I bought a brand new bike, fitted with a brand new saddle. For the first few rides, it felt good, comfortable for the bum. The only noticeable annoyance was the surface being very adhesive. The bib would stick to the saddle making repositioning very hard.

So far, 1 to 2 hours rides went smoothly. But then after my first long cyclo of over 5 hours of active cycling saw my butt destroyed. The skin got badly burn on the contact zone. I could feel it progressively: after 4 hours it was really uncomfortable, the last 45 minutes where a nightmare with my performances heavily affected.

My theory is that since the shorts are sticking on the saddle, it's my skin that moves over the chamois during the small repositioning movements, hence causing the burning after a while.

Did anyone experience the same, or this skin burning symptom is from another cause?

The incriminated saddle is a Selle Italia Novus Boost Evo Superflow (with a cutout). My previous one was a plain Fizik Aliante.

  • 1
    Do you still have the old bike ? You can transfer the preferred saddle over.
    – Criggie
    Aug 7, 2022 at 21:53
  • No way of knowing if your theory is correct, but I did get a new saddle with slightly more "traction" than I was used to. Initially, I dealt with this by unweighting to reposition, but eventually the saddle lost some of its stickiness.
    – Adam Rice
    Aug 7, 2022 at 23:59
  • 1
    @Criggie the original bike is gone, but I have the reference of the saddle. I could just buy it again.
    – Rwanou
    Aug 8, 2022 at 6:39
  • 2
    @Rwanou talk to the bike shop and see if its too late to do a saddle swap - they might help you if you buy the new saddle from them. Another option is to buff the new saddle and see if it make the surface slicker.
    – Criggie
    Aug 8, 2022 at 9:02
  • My latest mountain bike came with a very grippy saddle and I knew it was going in the bin from the first test ride
    – Paul H
    Aug 8, 2022 at 21:07

3 Answers 3


Yes, this could well be caused by your shorts sticking to the saddle. Ideally, all movement should be between the shorts and the saddle, so that there's no sliding frictional contact at your skin.


Your theory seems most likely to be correct. If you try to reposition by shuffling then something has to move, and if the shorts don't move against the saddle, then you'll be moving inside the shorts.

There are a few things you can do to address the situation.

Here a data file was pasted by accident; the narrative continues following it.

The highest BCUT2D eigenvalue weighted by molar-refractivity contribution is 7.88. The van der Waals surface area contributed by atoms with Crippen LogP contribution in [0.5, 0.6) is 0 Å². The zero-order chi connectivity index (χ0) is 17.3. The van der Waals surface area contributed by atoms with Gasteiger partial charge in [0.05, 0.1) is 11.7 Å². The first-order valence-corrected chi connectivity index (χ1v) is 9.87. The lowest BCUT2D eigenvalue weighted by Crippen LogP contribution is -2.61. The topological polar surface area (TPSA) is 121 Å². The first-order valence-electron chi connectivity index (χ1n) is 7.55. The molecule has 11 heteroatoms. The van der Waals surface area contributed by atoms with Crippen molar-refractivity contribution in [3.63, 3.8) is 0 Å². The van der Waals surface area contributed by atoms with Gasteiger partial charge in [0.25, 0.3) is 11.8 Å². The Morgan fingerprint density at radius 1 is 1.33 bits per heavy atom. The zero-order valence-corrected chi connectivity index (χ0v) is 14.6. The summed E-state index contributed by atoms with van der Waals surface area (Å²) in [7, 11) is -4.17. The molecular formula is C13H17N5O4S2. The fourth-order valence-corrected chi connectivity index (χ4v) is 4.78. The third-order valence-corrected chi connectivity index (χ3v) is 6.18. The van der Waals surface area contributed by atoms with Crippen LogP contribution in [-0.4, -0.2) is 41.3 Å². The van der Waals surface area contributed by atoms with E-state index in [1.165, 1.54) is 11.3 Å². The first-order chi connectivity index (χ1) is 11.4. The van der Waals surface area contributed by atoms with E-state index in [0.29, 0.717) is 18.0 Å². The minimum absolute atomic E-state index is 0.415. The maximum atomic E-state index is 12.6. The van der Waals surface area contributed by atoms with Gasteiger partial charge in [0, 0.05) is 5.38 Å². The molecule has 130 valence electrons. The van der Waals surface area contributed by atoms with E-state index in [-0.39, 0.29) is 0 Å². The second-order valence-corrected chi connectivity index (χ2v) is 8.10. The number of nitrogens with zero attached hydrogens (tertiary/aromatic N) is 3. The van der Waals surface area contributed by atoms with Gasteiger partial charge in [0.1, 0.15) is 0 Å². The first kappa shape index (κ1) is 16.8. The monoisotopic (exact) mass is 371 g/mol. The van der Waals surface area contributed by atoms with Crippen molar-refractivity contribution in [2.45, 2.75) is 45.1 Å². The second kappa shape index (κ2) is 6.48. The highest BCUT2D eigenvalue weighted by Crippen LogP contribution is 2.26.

1. Try to work out what is causing you to need to shuffle so much. This is a good thing to work out since on hot days when shorts get very wet with sweat, shorts sometimes don't slide so well even on a slippy saddle.
  2. Use chamois cream - if already using cream then look for a longer lasting more slippery type.
  3. Try wearing 2 pairs of thinner shorts - not usually recommended, but a trick I picked up doing endurance MTB races (10hrs pedalling over bumpy terrain can create a lot of this type of friction!)
  • 2
    I’d swap out the saddle to something with a sliding surface as step 0 before trying any of these options.
    – RLH
    Aug 7, 2022 at 22:42
  • The most common case for shuffling is repositioning after getting up on the pedals. I never manage to sit back exactly where I want after standing. And if I'm developing some power (which is often the case when you stand), it's quite hard to put the bottom back where it belongs while pedalling.
    – Rwanou
    Aug 8, 2022 at 8:44

Another option, if the incriminated saddle has a leather or leather-like surface is to find a leather conditioner that will lower the friction and reduce the stickiness of the saddle. You could even try a spray furniture polish and rub it on/into the saddle. You should get immediate feedback if it remedies the problem (either permanently or for at least some period).

This could be a quick fix until it breaks in and does not need further treatment(s).

  • A friend suggested to apply vaseline on the saddle 😀. Unfortunately the materiel looks like rubber, it seems like some composite material which is the padding without any extra layer on top. I don't see how I can treat that surface.
    – Rwanou
    Aug 12, 2022 at 8:15
  • @Rwanou Vaseline wouldn’t be my first choice either. I was thinking along the lines of Lemon Pledge. And thinking further, maybe a silicone spray/lubricant would be an option. I use silicone spray on the guides for car windows to get them to slide better. And another possibility: Amour All protectant. As a case in point, if I somehow get any one of these three (Pledge, silicone spray, Armor All) on my hardwood floor, the floor becomes extremely slippery when wearing socks. If I’m not careful I can fall on my bum!
    – Ted Hohl
    Aug 12, 2022 at 10:17

Your Answer

By clicking “Post Your Answer”, you agree to our terms of service and acknowledge that you have read and understand our privacy policy and code of conduct.

Not the answer you're looking for? Browse other questions tagged or ask your own question.